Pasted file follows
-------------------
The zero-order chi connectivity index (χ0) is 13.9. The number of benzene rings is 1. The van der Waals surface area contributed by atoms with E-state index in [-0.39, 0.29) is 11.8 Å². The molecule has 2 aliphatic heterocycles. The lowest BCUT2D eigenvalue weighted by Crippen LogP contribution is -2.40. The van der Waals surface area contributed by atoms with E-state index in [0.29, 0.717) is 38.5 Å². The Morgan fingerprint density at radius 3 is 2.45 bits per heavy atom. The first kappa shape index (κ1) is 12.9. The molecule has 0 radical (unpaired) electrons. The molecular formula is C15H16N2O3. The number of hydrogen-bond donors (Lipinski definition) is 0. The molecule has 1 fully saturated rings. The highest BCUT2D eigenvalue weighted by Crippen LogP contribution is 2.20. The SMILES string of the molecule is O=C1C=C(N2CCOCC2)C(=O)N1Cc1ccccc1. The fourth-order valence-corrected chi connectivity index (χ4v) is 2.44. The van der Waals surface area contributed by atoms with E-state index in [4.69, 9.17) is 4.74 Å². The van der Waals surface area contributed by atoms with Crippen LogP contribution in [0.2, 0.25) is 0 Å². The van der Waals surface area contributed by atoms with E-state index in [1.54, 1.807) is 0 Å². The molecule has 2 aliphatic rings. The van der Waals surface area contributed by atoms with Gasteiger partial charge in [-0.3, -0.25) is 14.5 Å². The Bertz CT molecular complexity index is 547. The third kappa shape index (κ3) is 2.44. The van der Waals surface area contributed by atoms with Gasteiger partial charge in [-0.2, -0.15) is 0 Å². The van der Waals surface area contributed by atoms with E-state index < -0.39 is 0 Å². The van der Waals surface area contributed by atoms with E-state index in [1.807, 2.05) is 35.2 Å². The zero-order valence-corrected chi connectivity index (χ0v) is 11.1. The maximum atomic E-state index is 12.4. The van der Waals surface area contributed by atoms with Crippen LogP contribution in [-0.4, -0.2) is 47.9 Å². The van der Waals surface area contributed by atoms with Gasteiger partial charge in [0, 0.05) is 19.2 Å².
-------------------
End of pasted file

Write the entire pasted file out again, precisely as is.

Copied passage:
The zero-order chi connectivity index (χ0) is 13.9. The number of benzene rings is 1. The van der Waals surface area contributed by atoms with E-state index in [-0.39, 0.29) is 11.8 Å². The molecule has 2 aliphatic heterocycles. The lowest BCUT2D eigenvalue weighted by Crippen LogP contribution is -2.40. The van der Waals surface area contributed by atoms with E-state index in [0.29, 0.717) is 38.5 Å². The Morgan fingerprint density at radius 3 is 2.45 bits per heavy atom. The first kappa shape index (κ1) is 12.9. The molecule has 0 radical (unpaired) electrons. The molecular formula is C15H16N2O3. The number of hydrogen-bond donors (Lipinski definition) is 0. The molecule has 1 fully saturated rings. The highest BCUT2D eigenvalue weighted by Crippen LogP contribution is 2.20. The SMILES string of the molecule is O=C1C=C(N2CCOCC2)C(=O)N1Cc1ccccc1. The fourth-order valence-corrected chi connectivity index (χ4v) is 2.44. The van der Waals surface area contributed by atoms with E-state index in [4.69, 9.17) is 4.74 Å². The van der Waals surface area contributed by atoms with Crippen LogP contribution in [0.2, 0.25) is 0 Å². The van der Waals surface area contributed by atoms with E-state index in [1.54, 1.807) is 0 Å². The molecule has 2 aliphatic rings. The van der Waals surface area contributed by atoms with Gasteiger partial charge in [-0.3, -0.25) is 14.5 Å². The Bertz CT molecular complexity index is 547. The third kappa shape index (κ3) is 2.44. The van der Waals surface area contributed by atoms with Gasteiger partial charge in [-0.2, -0.15) is 0 Å². The van der Waals surface area contributed by atoms with E-state index < -0.39 is 0 Å². The van der Waals surface area contributed by atoms with E-state index in [1.807, 2.05) is 35.2 Å². The zero-order valence-corrected chi connectivity index (χ0v) is 11.1. The maximum atomic E-state index is 12.4. The van der Waals surface area contributed by atoms with Crippen LogP contribution in [-0.4, -0.2) is 47.9 Å². The van der Waals surface area contributed by atoms with Gasteiger partial charge in [0, 0.05) is 19.2 Å².